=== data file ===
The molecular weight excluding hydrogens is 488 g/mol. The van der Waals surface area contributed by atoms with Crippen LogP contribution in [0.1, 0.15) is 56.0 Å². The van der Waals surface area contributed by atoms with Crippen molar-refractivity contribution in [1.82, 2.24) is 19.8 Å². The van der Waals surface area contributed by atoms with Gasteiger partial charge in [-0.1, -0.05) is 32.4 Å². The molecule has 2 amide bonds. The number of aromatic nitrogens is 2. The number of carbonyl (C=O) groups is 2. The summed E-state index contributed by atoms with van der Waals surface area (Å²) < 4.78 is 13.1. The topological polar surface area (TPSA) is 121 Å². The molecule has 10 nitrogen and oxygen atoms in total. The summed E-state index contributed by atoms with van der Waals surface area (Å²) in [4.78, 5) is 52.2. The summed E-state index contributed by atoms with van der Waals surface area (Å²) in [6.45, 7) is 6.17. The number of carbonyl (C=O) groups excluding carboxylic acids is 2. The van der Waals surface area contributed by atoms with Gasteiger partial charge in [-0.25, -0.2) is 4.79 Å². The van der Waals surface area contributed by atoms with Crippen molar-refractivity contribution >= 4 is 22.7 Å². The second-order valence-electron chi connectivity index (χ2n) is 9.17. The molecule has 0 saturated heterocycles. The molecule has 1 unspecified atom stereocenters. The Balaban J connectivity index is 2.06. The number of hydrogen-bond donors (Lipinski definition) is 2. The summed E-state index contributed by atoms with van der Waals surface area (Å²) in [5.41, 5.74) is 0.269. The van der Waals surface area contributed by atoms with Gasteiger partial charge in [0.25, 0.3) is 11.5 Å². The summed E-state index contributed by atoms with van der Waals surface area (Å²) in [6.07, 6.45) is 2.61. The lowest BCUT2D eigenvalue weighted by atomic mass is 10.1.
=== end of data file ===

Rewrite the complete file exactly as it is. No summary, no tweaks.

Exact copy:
The molecular weight excluding hydrogens is 488 g/mol. The van der Waals surface area contributed by atoms with Crippen LogP contribution in [0.1, 0.15) is 56.0 Å². The van der Waals surface area contributed by atoms with Crippen molar-refractivity contribution in [1.82, 2.24) is 19.8 Å². The van der Waals surface area contributed by atoms with Gasteiger partial charge in [-0.1, -0.05) is 32.4 Å². The molecule has 2 amide bonds. The number of aromatic nitrogens is 2. The number of carbonyl (C=O) groups is 2. The summed E-state index contributed by atoms with van der Waals surface area (Å²) < 4.78 is 13.1. The topological polar surface area (TPSA) is 121 Å². The molecule has 10 nitrogen and oxygen atoms in total. The summed E-state index contributed by atoms with van der Waals surface area (Å²) in [4.78, 5) is 52.2. The summed E-state index contributed by atoms with van der Waals surface area (Å²) in [6.45, 7) is 6.17. The number of carbonyl (C=O) groups excluding carboxylic acids is 2. The van der Waals surface area contributed by atoms with Gasteiger partial charge in [-0.25, -0.2) is 4.79 Å². The van der Waals surface area contributed by atoms with Crippen molar-refractivity contribution >= 4 is 22.7 Å². The second-order valence-electron chi connectivity index (χ2n) is 9.17. The molecule has 0 saturated heterocycles. The molecule has 1 unspecified atom stereocenters. The Balaban J connectivity index is 2.06. The number of hydrogen-bond donors (Lipinski definition) is 2. The summed E-state index contributed by atoms with van der Waals surface area (Å²) in [5.41, 5.74) is 0.269. The van der Waals surface area contributed by atoms with Gasteiger partial charge in [0.25, 0.3) is 11.5 Å². The summed E-state index contributed by atoms with van der Waals surface area (Å²) in [6.07, 6.45) is 2.61. The lowest BCUT2D eigenvalue weighted by atomic mass is 10.1.